We’ve been making progress on getting a coop built.  Here’s what it looked like last week

And here’s what it looks like now

We’re planning to work on it some more this evening!

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Here’s some new pics of the girls, closer up.

Ellie Mae



Eleanor “Lannie”

I’ve been a cow owner for almost 3 weeks now, and have been milking Ellie for over 1 1/2.  I’m SUCH a wimp- I can only get about 2 cups worth of milk before my arms and hands give up on me.  In my defense, Ellie’s been “holding up” some on me, but mostly it’s because I haven’t milked a cow since I was a teenager (and didn’t do much then, either!).  But she is very nice, workable cow.  I milk with her tethered in the field (no stanchion built yet) and she usually stays pretty still for me, even when the grain is gone.  It by no means is meeting our 5+ gallons a week that we use, but it’s a start.   Here’s my first day’s produce.  I get about twice that much every day right now.

They cows are much happier now that they can be free and together in a pasture rather than on a tether.   I think they missed being able to interact with each other and it made them a little crazy.


The first section of fence got posts (compliments of John, my parents, my kids, my brothers tractor and my grandpa’s post hole digger) while I picked up my Chantecler chicks the day before Easter.


John helped me to string the top wire for that section and he and my dad put in posts for the second section this past weekend.  I’ve been plugging along at stringing barbed wire since then.  I got a small section done when Norma unclipped her halter on the water bucket one day.  Rather than try to catch her, I just figured I should get the pasture done. The cows have eaten anything edible in the small section already, so I got the rest of the fence done yesterday afternoon so they wouldn’t hate me for starving them.  They were so happy to have fresh grass!

The calf is still tethered so I can keep her separate from mama, or I’d get NO milk.  We managed to catch her once to get the halter on, but couldn’t catch her again without that lovely rope clipped to it!  Cranberry is gentling down a little, but has a ways to go.  Norma and Lannie won’t really let me touch them yet, but at least they’re in the pasture now so I don’t have to try to move them anymore!

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We’ve been looking at our goals for the year and trying to decide project priorities.  This of course all comes after taking care of the kids!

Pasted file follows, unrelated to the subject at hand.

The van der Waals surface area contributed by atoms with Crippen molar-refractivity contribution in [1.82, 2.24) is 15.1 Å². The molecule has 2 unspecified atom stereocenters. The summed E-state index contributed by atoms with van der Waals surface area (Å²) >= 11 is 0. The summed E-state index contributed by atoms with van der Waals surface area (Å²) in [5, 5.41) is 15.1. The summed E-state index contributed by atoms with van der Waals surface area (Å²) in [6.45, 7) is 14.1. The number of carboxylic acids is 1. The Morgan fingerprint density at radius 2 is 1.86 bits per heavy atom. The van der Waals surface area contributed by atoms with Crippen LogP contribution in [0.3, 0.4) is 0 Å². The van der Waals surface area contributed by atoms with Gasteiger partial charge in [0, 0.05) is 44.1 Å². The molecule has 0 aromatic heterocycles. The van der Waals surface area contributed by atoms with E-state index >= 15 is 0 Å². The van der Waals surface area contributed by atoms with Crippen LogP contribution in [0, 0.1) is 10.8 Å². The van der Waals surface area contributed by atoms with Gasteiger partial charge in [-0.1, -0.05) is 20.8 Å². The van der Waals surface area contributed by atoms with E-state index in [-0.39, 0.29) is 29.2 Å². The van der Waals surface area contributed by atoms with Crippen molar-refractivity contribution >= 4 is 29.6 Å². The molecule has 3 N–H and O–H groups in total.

Major priority number 1:  We’ve been planning to build a masonry heater since the time we started drawing our house.  Now we’ve reached a point that we can take some more definite action.  We’re talking with someone who knows how to design them, digging out our supplies, and brushing up on all the information we’ve collected over the last few years.  Hopefully we’ll be able to have a drawing in hand over the course of the next several months and start building it this fall/winter.  I’ll share some more of the details as plans solidify for us.

Major priority number 2:  Chickens.  Okay, a much greater priority for me than for John, but he’s willing to let me do this one this summer.  The plan is to double our current garden space, divide it in half, and enclose it.  This will let us run chickens in one side and garden in the other, switching sides every year.  The idea is the chickens get to clean up the goodies left from last year, including bad insects that can over-winter in the garden, as well as scratching things up and making “deposits” for the following year’s garden.  It’s an idea I ran across at backwoods home that I think would work well for us.  I’ll let you know what kind and why later.

Major priority number 3:  The garden.  Last year was our most productive year so far, and I’m hoping for even better this year.  I’ve ordered most of my seeds.  I’m trying heirloom varieties, with the hopes of being able to save some of my own seeds for next year.  I doubt I’ll get into saving any of the biennial crops this year, but we’ll see.  I’ve also selected some less common varieties to try. More about what I picked and why later.

Major priority number 4:  Alright,another major priority for me.  John’s not thinking it’s a good idea this year, but I just can’t help but keep an eye out… I’d like to get at least one Dexter cow to milk.  Eventually 2-3 on a staggered freshening schedule to meet our milk needs.  Right now we go through 5 gallons a week, and the girls are only 2 1/2 and 1!  The major obstacles right now are time (of course) and a barn.  For some reason, the garage isn’t available to me for this purpose ::)

At some point, I’ll have to do a posting of our goals for the year.  Maybe it will help us stay a little more on track if I have to check in here with how things are going!